A war on fiction?
By Suzanne on November 30th, 2012
This is one in a series of posts examining the Common Core State Standards and the conversation surrounding their impact on teaching and learning. Welcome Suzanne McCabe, a longtime editor of Junior Scholastic magazine, here to talk about the fiction vs nonfiction debate. Thanks, Suzanne!
If you know anything about the new Common Core standards for English Language Arts, you probably have an opinion. There’s a lot of debate—and confusion—about the enhanced role of informational texts in the classroom. Are bus schedules and repair manuals replacing Henry James? The short answer is no.
That hasn’t stopped the bickering, which in many places is being called a “fiction vs. nonfiction smackdown.” Such arguments may miss the point. The key objective of the ELA standards is not to pit fiction against nonfiction—which are given equal time in elementary school—but rather to ensure students’ mastery of rich complex texts. As a 2006 ACT report noted: “The clearest differentiator in reading between students who are college ready and students who are not is the ability to comprehend complex texts.”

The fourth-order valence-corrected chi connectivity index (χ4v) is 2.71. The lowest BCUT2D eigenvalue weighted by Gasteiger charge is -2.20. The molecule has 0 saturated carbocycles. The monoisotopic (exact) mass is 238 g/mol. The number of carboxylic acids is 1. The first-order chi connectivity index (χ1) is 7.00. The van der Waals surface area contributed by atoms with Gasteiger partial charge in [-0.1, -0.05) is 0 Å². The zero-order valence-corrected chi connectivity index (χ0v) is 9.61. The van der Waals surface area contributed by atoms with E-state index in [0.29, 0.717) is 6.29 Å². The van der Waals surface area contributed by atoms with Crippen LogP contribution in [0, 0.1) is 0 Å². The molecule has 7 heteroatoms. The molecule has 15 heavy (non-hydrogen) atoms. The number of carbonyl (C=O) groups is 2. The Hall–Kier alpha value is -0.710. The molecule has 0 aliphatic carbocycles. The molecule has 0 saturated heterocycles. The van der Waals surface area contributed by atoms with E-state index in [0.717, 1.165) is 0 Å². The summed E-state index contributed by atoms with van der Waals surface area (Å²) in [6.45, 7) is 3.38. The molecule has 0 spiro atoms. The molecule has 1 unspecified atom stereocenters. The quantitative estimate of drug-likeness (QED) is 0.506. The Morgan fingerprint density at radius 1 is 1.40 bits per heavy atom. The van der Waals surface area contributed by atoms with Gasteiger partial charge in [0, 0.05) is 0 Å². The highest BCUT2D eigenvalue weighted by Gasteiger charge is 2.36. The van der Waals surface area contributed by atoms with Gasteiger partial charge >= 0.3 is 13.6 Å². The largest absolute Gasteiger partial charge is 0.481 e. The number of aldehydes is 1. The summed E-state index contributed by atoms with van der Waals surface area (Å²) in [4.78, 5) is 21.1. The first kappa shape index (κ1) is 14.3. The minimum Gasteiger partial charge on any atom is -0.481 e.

Yes, the Common Core puts a greater emphasis on informational texts, which everyone knows are plentiful in the modern workplace. But if you read the standards closely, you’ll see that “teachers of senior English classes, for example, are not required to devote 70 percent of reading to informational texts. Rather, 70 percent of student reading across the grade should be informational.”
Then why are so many language arts teachers scrambling for nonfiction?
Because, in part, they have relied so heavily on fiction in the past. Michigan literacy researcher Nell K. Duke found in 2000 that “informational text occupied only 3.6 minutes of a first grader’s day and 10 percent of the shelf space in their classroom libraries.”
Still, if more classroom time is spent on nonfiction, how will students discover those life-changing works of fiction? “Teachers don’t have to give up a single poem, play, or novel,” Carol Jago, who directs the California Reading and Literature Project at the University of California, Los Angeles, recently told Ed Week. “But students are going to have to read four times as much as they are now.”
Texting teenagers, take note: The world is out there waiting for you to discover it. As the sign on my college library door said, “There is no Frigate like a Book.” No one knew that better than the author of the line—the reclusive poet Emily Dickinson.